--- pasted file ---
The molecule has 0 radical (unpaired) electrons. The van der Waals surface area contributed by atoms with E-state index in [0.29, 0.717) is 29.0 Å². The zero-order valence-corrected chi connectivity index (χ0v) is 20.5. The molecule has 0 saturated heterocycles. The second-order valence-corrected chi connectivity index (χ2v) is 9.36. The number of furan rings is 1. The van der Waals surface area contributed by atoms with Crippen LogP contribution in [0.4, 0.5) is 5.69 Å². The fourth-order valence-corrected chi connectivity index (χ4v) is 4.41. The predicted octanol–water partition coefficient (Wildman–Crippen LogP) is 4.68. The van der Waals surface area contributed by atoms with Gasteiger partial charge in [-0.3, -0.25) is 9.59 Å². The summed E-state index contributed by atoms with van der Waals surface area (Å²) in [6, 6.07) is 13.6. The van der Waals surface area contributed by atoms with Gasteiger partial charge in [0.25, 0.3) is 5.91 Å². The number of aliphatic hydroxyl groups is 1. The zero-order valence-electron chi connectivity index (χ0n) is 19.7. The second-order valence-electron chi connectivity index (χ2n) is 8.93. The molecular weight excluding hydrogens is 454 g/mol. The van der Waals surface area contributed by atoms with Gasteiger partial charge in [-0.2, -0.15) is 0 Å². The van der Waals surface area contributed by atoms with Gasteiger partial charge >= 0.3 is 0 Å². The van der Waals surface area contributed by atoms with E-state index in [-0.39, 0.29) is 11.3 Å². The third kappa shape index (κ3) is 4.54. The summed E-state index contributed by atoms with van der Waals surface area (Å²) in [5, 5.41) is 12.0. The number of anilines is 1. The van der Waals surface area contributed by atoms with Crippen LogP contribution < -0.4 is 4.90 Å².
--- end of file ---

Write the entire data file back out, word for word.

The molecule has 0 radical (unpaired) electrons. The van der Waals surface area contributed by atoms with E-state index in [0.29, 0.717) is 29.0 Å². The zero-order valence-corrected chi connectivity index (χ0v) is 20.5. The molecule has 0 saturated heterocycles. The second-order valence-corrected chi connectivity index (χ2v) is 9.36. The number of furan rings is 1. The van der Waals surface area contributed by atoms with Crippen LogP contribution in [0.4, 0.5) is 5.69 Å². The fourth-order valence-corrected chi connectivity index (χ4v) is 4.41. The predicted octanol–water partition coefficient (Wildman–Crippen LogP) is 4.68. The van der Waals surface area contributed by atoms with Gasteiger partial charge in [-0.3, -0.25) is 9.59 Å². The summed E-state index contributed by atoms with van der Waals surface area (Å²) in [6, 6.07) is 13.6. The van der Waals surface area contributed by atoms with Gasteiger partial charge in [0.25, 0.3) is 5.91 Å². The number of aliphatic hydroxyl groups is 1. The zero-order valence-electron chi connectivity index (χ0n) is 19.7. The second-order valence-electron chi connectivity index (χ2n) is 8.93. The molecular weight excluding hydrogens is 454 g/mol. The van der Waals surface area contributed by atoms with Gasteiger partial charge in [-0.2, -0.15) is 0 Å². The van der Waals surface area contributed by atoms with Gasteiger partial charge >= 0.3 is 0 Å². The van der Waals surface area contributed by atoms with E-state index in [-0.39, 0.29) is 11.3 Å². The third kappa shape index (κ3) is 4.54. The summed E-state index contributed by atoms with van der Waals surface area (Å²) in [5, 5.41) is 12.0. The number of anilines is 1. The van der Waals surface area contributed by atoms with Crippen LogP contribution < -0.4 is 4.90 Å².